2011 Masters Preview: Prestige on the line
Golf may have four major championships, but there is no debate over which one is the most prestigious.
The Masters, which starts Thursday at famed Augusta National in Augusta, Ga., is the one tournament every golfer wants to win. With so many players in top form, this year’s first major tournament could be one of the most tightly contested in recent memory.
4 players to watch
The Englishman was runner-up to Mickelson in Augusta last year, and he’s been oh-so-close to winning his first major championship several times in the past few years. The world’s No. 2-ranked golfer, Westwood has five top-three finishes at majors since 2008.
The defending champion is the tournament favorite after winning last week in Houston. Mickelson has won or finished inside the top 10 in 11 of his past 12 Masters appearances, making him a near-lock to contend at Augusta National. A victory would also make him only the fourth four-time winner in tournament history.
No longer the game’s most dominant golfer, Woods is still trying to find his swing with instructor Sean Foley. It’s hard not to look at his Masters resume — with wins in 1997, 2001, ’02 and ’05 — and think he has a chance. But the way he’s been playing recently, a victory seems unlikely.
Three top-20 finishes in as many starts at the Masters means Watney has been doing something right. The 29-year-old Californian is the most consistent golfer on the PGA Tour this season and should be in contention during Sunday’s final round.
Keep an eye on ...
It may be the toughest stretch on the course: The second shot at the par-4 11th hole, the entire par-3 12th and the tee shot at the par-5 13th can make or break your round at Augusta National. Whoever gets through Amen Corner unscathed usually takes home the coveted green jacket given to the champion.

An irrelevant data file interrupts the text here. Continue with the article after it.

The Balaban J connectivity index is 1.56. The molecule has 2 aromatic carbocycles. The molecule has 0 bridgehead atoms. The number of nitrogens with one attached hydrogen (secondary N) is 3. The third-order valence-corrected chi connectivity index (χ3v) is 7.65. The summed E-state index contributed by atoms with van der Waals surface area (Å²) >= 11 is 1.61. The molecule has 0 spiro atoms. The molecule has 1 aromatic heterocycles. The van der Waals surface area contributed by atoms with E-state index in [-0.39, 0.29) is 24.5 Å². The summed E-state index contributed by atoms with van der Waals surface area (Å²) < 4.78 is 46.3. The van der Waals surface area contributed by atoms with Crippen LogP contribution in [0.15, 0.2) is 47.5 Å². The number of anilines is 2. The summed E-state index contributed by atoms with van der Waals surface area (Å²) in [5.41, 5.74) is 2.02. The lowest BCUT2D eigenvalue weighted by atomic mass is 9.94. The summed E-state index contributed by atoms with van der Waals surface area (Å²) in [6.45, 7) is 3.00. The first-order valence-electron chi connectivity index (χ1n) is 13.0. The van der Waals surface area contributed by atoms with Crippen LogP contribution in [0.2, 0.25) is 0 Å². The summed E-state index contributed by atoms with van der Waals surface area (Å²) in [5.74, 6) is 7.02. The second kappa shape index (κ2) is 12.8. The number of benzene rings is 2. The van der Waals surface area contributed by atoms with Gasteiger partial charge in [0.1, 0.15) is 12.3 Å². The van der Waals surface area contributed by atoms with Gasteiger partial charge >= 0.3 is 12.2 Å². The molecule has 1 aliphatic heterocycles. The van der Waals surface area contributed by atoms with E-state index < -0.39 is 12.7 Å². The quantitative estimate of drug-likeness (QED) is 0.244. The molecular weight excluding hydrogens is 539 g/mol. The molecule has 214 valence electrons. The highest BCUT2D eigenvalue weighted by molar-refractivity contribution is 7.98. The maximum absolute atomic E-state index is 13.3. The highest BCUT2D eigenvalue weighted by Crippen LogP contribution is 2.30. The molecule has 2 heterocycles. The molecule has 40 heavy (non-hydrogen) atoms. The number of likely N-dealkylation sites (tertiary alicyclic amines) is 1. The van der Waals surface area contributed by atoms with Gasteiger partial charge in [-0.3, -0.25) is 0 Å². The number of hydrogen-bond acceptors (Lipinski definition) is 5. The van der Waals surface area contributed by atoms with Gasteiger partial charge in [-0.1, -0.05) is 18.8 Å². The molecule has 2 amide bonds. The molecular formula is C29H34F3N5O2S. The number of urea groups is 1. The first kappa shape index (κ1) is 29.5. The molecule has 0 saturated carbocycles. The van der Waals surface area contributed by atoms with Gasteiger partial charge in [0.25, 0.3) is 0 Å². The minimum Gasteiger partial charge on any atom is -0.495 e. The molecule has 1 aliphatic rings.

With good weather expected in Augusta over the next four days — highs in the mid-80s, sunny skies and light winds — there’s a high likelihood that the greens will be running hard and fast. It’ll be imperative that golfers hit to the correct side of the putting surface if the course is extra-dry.
Par 3 Contest winner Luke Donald
The Masters hosts a family-friendly Par 3 competition on its short course each year, which No. 4-ranked Luke Donald of Britain won on Wednesday. It seems, however, that if you have aspirations of winning the tournament, it's best to make sure you don't play exceptionally in the Par 3. No player in tournament history has ever won the event and gone on to win the Masters.
First Round, Thurs., 3 p.m. ESPN
Second Round, Fri., 3 p.m. ESPN
Third Round, Sat., 3:30 p.m. CBS
Final round, Sun., 2 p.m. CBS